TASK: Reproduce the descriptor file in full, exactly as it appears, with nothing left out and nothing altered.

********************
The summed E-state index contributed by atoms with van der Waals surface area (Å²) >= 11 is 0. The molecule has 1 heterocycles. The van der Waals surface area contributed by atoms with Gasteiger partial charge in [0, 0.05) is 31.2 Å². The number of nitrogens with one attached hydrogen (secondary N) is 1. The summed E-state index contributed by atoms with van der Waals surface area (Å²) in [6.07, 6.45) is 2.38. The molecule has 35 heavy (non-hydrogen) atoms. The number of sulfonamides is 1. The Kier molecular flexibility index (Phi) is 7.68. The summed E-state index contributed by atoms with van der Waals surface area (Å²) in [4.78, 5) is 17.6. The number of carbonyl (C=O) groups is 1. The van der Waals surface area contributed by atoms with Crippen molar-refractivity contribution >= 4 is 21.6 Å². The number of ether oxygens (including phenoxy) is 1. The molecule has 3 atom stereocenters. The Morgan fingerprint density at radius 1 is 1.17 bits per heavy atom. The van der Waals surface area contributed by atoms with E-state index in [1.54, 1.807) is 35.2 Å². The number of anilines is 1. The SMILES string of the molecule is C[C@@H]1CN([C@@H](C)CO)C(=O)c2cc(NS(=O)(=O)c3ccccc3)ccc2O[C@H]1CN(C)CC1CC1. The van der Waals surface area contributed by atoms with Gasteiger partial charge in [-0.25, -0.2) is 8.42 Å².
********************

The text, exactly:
The summed E-state index contributed by atoms with van der Waals surface area (Å²) >= 11 is 0. The molecule has 1 heterocycles. The van der Waals surface area contributed by atoms with Gasteiger partial charge in [0, 0.05) is 31.2 Å². The number of nitrogens with one attached hydrogen (secondary N) is 1. The summed E-state index contributed by atoms with van der Waals surface area (Å²) in [6.07, 6.45) is 2.38. The molecule has 35 heavy (non-hydrogen) atoms. The number of sulfonamides is 1. The Kier molecular flexibility index (Phi) is 7.68. The summed E-state index contributed by atoms with van der Waals surface area (Å²) in [4.78, 5) is 17.6. The number of carbonyl (C=O) groups is 1. The van der Waals surface area contributed by atoms with Crippen molar-refractivity contribution >= 4 is 21.6 Å². The number of ether oxygens (including phenoxy) is 1. The molecule has 3 atom stereocenters. The Morgan fingerprint density at radius 1 is 1.17 bits per heavy atom. The van der Waals surface area contributed by atoms with E-state index in [1.54, 1.807) is 35.2 Å². The number of anilines is 1. The SMILES string of the molecule is C[C@@H]1CN([C@@H](C)CO)C(=O)c2cc(NS(=O)(=O)c3ccccc3)ccc2O[C@H]1CN(C)CC1CC1. The van der Waals surface area contributed by atoms with Gasteiger partial charge in [-0.25, -0.2) is 8.42 Å².